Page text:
The food items followed, with fourteen dozen eggs ($2.30/doz), about twenty loaves of bread ($2.75), homemade butter ($3.50/pt.), a dubious looking dairy product described as “farmer cheese” ($3/qt.), potatoes ($2.50-4/ten lbs., $16/fifty lbs.), and most of all pies ($6-9/apple, $7.50/cherry). The customers all had identifying numbers, and apparently many of them were regulars who maintained theirs from week to week. The auctioneer took pride in having memorized a shocking number of their names.
It was only when these items had all gone and he announced he would start in on cows in half an hour that I had my first inkling there would be no sheep sold, a fact I confirmed with a woman in the office. Looking over the auction listing now, I can see how a more careful reading on my part would have avoided the confusion, but it was nevertheless a disappointment. I won’t go into the boring details, but the upshot was that the closest thing would get was a couple goats and two groups of pigs that were set to go sometime in the middle of the afternoon.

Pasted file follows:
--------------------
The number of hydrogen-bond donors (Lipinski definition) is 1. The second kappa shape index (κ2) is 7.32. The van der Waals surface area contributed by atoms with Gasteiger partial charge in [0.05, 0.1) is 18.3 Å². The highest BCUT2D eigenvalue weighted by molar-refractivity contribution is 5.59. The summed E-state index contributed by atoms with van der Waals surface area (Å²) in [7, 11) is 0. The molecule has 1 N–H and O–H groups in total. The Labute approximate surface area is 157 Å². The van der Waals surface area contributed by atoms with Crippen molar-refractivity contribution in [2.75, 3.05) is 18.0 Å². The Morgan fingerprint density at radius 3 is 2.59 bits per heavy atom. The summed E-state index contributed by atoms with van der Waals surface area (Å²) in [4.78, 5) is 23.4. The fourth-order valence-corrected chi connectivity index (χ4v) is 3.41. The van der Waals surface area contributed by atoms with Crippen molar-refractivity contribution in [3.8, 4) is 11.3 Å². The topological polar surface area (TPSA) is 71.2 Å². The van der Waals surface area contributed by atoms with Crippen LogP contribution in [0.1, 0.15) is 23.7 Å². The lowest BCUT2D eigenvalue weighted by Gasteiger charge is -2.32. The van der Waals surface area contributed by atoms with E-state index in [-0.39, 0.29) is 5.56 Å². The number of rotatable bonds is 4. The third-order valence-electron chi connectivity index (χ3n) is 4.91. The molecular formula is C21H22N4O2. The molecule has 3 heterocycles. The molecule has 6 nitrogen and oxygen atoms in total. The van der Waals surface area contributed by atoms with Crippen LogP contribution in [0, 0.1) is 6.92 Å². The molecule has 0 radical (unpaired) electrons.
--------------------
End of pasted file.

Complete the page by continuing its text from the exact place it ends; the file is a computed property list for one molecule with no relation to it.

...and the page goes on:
I wandered around pens for a while, looking at the giant, bony cows and the somewhat less emaciated heifers. I’d been uncomfortable with the methods of transportation and display used for the small animals, so I was happy to see all of the larger stock kept clean and with access to feed and water. The atmosphere was casually social, as farmers and non-farmers alike looked at the bull being held in his own small stall or discussed the relative merits of the Duroc and Yorkshire piglets in neighboring pens.
At the outset of this post I held that physical events can have a quality and specificity of interaction that cannot be digitally replicated, and this auction certainly checked those boxes. It will likely keep checking them so long as farming continues in this area, at least until someone figures out how to send a bred heifer via e-mail. It’s not what I imagine when I envision an agricultural community - I want shared knowledge, resources, and friendship - but I guess the ability to buy a neighbor's sweater or nice, big bunny any Monday I want is better than nothing.